Who is this class for: Programmers with basic experience looking to understand the practical and conceptual underpinnings of algorithms, with the goal of becoming more effective software engineers. Computer science students and researchers as well as interdisciplinary students (studying electrical engineering, mathematics, bioinformatics, etc.) aiming to get more profound understanding of algorithms and hands-on experience implementing them and applying for real-world problems. Applicants who want to prepare for an interview in a high-tech company.

Created by:  University of California, San Diego, Higher School of Economics
  • Taught by:  Alexander S. Kulikov, Visiting Professor

    Department of Computer Science and Engineering
  • Taught by:  Michael Levin, Lecturer

    Computer Science
  • Taught by:  Daniel M Kane, Assistant Professor

    Department of Computer Science and Engineering / Department of Mathematics
  • Taught by:  Neil Rhodes, Adjunct Faculty

    Computer Science and Engineering
Basic Info Course 5 of 6 in the Data Structures and Algorithms Specialization Level Advanced Commitment 4 weeks of study, 4-8 hours/week Language English How To Pass Pass all graded assignments to complete the course. User Ratings 4.5 stars Average User Rating 4.5See what learners said Coursework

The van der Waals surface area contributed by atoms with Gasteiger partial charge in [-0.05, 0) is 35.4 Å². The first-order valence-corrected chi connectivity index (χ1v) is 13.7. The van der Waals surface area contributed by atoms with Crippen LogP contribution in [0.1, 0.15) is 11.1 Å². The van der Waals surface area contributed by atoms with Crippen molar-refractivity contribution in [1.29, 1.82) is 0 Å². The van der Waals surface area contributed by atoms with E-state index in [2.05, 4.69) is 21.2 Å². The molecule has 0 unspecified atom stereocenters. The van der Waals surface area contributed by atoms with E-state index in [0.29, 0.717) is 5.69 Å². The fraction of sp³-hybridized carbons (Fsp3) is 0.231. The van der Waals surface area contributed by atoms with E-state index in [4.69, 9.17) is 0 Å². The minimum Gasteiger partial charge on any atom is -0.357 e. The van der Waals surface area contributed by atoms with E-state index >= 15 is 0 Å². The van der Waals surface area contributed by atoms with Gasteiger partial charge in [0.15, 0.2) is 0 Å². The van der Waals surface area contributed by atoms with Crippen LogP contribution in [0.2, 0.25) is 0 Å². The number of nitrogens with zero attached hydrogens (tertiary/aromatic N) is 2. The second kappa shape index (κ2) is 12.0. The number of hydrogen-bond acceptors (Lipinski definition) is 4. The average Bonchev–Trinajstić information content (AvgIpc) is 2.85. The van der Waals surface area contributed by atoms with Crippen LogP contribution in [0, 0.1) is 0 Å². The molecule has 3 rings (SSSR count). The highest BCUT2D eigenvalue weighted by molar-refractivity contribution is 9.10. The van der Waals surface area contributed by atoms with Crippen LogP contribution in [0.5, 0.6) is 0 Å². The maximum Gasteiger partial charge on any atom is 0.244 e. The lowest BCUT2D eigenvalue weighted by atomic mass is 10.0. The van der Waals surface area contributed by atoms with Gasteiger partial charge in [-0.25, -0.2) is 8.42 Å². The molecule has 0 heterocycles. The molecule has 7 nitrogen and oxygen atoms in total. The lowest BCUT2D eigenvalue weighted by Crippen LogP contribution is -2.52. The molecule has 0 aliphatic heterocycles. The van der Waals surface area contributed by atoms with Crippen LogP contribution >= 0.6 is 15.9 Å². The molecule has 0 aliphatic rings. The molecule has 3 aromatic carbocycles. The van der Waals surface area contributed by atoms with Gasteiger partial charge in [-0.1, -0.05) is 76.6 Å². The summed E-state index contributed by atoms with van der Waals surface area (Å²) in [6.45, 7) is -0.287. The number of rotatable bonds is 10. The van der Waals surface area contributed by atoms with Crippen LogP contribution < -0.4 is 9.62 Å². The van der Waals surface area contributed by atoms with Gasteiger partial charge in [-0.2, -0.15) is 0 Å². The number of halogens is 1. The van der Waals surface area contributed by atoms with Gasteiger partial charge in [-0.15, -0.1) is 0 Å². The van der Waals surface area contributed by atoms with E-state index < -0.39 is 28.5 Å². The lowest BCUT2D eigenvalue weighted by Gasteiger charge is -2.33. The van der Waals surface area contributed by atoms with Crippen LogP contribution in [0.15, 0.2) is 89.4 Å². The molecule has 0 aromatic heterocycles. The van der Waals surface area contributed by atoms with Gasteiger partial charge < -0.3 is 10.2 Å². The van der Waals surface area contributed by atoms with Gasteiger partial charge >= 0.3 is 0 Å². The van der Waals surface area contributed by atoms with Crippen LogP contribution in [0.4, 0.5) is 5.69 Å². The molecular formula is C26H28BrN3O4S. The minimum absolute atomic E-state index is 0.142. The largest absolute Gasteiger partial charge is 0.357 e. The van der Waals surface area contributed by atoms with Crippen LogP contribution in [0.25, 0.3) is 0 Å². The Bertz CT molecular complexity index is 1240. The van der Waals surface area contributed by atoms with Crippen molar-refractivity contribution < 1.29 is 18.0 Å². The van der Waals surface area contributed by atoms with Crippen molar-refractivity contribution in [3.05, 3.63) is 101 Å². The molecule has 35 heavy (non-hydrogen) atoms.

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University of California, San Diego UC San Diego is an academic powerhouse and economic engine, recognized as one of the top 10 public universities by U.S. News and World Report. Innovation is central to who we are and what we do. Here, students learn that knowledge isn't just acquired in the classroom—life is their laboratory. Higher School of Economics National Research University - Higher School of Economics (HSE) is one of the top research universities in Russia. Established in 1992 to promote new research and teaching in economics and related disciplines, it now offers programs at all levels of university education across an extraordinary range of fields of study including business, sociology, cultural studies, philosophy, political science, international relations, law, Asian studies, media and communications, IT, mathematics, engineering, and more. Learn more on www.hse.ru